The budget also included the addition of a homeless liaison to city staff, though the council delayed a decision on that position until after the upcoming special meeting on homelessness, scheduled for later this month. Malibu also budgeted $100,000 for homeless outreach and support for this coming year. In addition, the staff report stated the recent homeless encampment cleanup in Tuna Canyon had cost $40,000 and estimated that additional cleanups through the end of the year will cost $60,000.
The city will also begin searching for a new clerk to help fill records requests, though Council Member Bruce Silverstein wondered if the city might be better off purchasing software to automate that task instead. Malibu Mayor Mikke Pierson agreed with him and said that updating much of the city’s technology would be high priority for the next budget.
The budget was unanimously approved in a 5-0 vote. That vote, which came in the early morning hours of Tuesday, marked the first time this sitting council had gotten through its whole agenda in one meeting.
“Motion to adjourn?” City Clerk Heather Glaser asked the group at 12:17 a.m.
“Yes—you bet your life, yes,” Uhring responded.
Other council actions:
Paul Grisanti was officially elected mayor pro tem. In the past, the honor has almost always gone to the highest vote-getter in the last election. This year, that was Silverstein, but his council colleagues denied him the spot in a contentious 3-2 vote last December. Silverstein voiced at the last meeting that the mayor pro tem vote was not technically valid because it had occurred before the new council members were sworn in, so council redid the vote. The same result occurred: Grisanti won, 3-2.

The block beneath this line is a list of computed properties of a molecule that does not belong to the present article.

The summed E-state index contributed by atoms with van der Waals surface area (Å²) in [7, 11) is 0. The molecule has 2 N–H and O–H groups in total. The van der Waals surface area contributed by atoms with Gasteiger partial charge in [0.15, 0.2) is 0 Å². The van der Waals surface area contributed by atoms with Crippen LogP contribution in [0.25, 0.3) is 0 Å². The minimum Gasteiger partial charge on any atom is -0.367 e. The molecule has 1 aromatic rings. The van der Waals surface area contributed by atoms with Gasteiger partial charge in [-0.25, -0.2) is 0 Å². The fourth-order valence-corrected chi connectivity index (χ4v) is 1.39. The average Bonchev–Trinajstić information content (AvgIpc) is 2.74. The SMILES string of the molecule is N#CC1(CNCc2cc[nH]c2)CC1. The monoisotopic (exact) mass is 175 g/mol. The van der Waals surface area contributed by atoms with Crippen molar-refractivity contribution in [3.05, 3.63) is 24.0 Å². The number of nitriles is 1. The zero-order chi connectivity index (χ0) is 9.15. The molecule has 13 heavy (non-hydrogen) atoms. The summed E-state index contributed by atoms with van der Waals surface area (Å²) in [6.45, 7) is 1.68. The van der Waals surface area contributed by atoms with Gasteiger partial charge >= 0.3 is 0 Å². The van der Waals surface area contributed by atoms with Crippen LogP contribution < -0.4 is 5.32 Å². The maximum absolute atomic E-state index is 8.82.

Multiple public commenters complained about SMMC/MRCA head Joe Edmiston’s encroachment in the Sycamore Park neighborhood. One homeowner said that her mail had been stolen, that nonresidents had tried to break into her shed and that she had had to clean up beer bottles left over from people partying at the park’s picnic tables. Other residents spoke of how they had hired a security guard, which led to Edmiston levying thousands of dollars in fines against them. Supported by his neighbors, Howard Rudzki advocated for the city to hire legal help to fight back.
Two longtime planning commission appeals were cleared from the docket:
- Pierson negotiated a deal between feuding Malibu Park neighbors, both of whom were trying to rebuild from Woolsey. Though the construction of a second story may end up partially blocking another family’s ocean view, that family will retain a bit of the ocean view because Pierson got the neighbors to agree to limit the size of their foliage.
- Council approved a Point Dume appeal that brought into question the meaning of “neighborhood character,” making way for a Grayfox Street resident to tack on a second story they had been fighting to get for four years. When Grisanti thanked Pierson for voting with him and Farrer, instead of against him —which would have forced the city into a more legally dubious option called a minute order—Pierson said, “Don’t thank me. I’m not happy about it, to be honest. This needed to be resolved three years ago between neighbors.”